‘They that go down to the sea in ships’
For centuries, New England fishermen have provided much of the seafood for the world’s dinner tables. In 1623, the nation’s first fishing port was started in Gloucester, which became synonymous with the industry, and its iconic fisherman statue stands as a stark reminder of the dangers of farming the seas.
While many have romanticized the fishing industry and its place in New England history, we once again add two more names to the thousands who have lost their lives in the risky profession. The Coast Guard has suspended its search for two fishermen lost Monday when the 69-foot clammer Misty Blue out of Fairhaven sunk about 10 miles off Nantucket. The captain and one of the other three crew members were rescued by a nearby fishing boat while two others are lost and presumed drowned.
Since colonists first started taking their nets out to sea in Gloucester, more than 10,000 fishermen have died on the job from that city’s port and at least 3,000 more from the New Bedford and Fairhaven ports have lost their lives since 1900. Those numbers don’t include other smaller working ports along the coast in Boston, Hyannis, Scituate, and Plymouth as well as Nantucket and Martha’s Vineyard, where the legacy of fishing is a family tradition.
The job of commercial fisherman is regularly ranked as the first or second most dangerous job in the country by federal labor officials. In 2016, there were 55 deaths for every 100,000 fishermen, ranking second only to logging for the year. One of the most famous fishing tragedies was the Andrea Gail, lost in 1991 and memorialized in a Pulitzer Prize-winning book and blockbuster movie entitled The Perfect Storm.
No one yet knows the reason the Misty Blue sank, though there are reports that the boat had issues with its water pumps four times in the last month. But in pre-quota days, a 69-footer such as the Misty Blue would have accommodated a larger crew, perhaps as many as eight or 10. And the tight revenues make maintenance and repairs of the aging fleet more sporadic.
The shrinking economics of a catch have forced a reduction of crews in order to keep the shares at a livable wage. The number of boats has decreased, which helps keep the industry afloat, but the reduced numbers of “sites” for crewmembers have pushed experienced fishermen out of the business. In their place, less-experienced – and cheaper – workers have taken their spots. But the inexperience carries risks. One of the missing Misty Blue deckhands did not know how to swim, a fact the boat owner said “surprised” him when he learned of it this week.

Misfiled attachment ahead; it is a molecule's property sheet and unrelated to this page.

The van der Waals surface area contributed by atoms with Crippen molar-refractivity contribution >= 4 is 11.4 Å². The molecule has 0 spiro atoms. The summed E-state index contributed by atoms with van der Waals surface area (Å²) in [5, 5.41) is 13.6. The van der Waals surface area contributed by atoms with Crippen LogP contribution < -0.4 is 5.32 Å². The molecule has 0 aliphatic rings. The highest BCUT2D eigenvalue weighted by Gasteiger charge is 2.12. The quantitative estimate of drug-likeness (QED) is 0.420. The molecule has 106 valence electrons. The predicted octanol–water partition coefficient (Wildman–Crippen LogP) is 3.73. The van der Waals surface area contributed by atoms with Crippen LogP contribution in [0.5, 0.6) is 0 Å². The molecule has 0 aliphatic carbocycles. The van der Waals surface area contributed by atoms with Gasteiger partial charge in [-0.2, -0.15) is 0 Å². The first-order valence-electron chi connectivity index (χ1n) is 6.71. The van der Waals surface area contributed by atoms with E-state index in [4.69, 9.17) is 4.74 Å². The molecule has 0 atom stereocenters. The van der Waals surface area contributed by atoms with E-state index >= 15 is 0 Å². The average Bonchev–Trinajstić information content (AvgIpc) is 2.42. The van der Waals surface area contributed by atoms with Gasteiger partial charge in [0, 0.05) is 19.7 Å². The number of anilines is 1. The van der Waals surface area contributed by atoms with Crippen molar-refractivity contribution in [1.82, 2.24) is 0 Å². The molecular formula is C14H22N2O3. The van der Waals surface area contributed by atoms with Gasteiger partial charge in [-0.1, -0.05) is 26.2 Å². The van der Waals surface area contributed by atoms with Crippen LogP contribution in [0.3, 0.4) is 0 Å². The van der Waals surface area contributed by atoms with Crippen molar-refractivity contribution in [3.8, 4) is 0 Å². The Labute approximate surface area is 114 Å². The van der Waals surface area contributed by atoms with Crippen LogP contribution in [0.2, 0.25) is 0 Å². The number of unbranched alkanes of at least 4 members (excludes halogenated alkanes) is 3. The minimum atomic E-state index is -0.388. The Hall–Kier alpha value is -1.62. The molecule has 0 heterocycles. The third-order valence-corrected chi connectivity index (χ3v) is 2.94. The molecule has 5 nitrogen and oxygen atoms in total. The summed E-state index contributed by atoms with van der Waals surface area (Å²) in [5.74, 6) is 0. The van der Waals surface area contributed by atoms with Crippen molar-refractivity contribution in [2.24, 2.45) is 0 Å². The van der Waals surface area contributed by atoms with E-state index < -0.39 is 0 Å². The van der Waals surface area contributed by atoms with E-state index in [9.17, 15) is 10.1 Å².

The quotas and the subsequent reduction in crews also raise the risks while at sea. Though the length and the number of trips have been cut back for boats because of the catch limits, the shifts get longer while out at sea. It’s not uncommon for crews to work 16- to 20-hour shifts on a 10-day steam, increasing the exhaustion level that, coupled with the lack of experience and fewer hands to share the workload, can result in lapses of attention and reaction.
Many of the recent incidents of fishermen lost at sea involve singular crew members falling overboard without the immediate knowledge of other crew. Most weren’t wearing life jackets or survival suits as urged by federal safety officials.
The money and demand for fish are still there and the lure of the sea will continue to draw fishermen. New Bedford continues to rank as the number one port in the country in terms of value of fish landing for 17 straight years. In 2016, New Bedford landed $327 million in seafood, primarily scallops, dwarfing the second-highest port, Dutch Harbor in Alaska, which landed $198 million worth of fish, according to federal data.
And with that, there will continue to be those who defy the risks, some often drawn by the dangers. The Gloucester fisherman plaque, nearly a century old now, acknowledges that lure – and that danger.
“They that go down to the sea in ships.”
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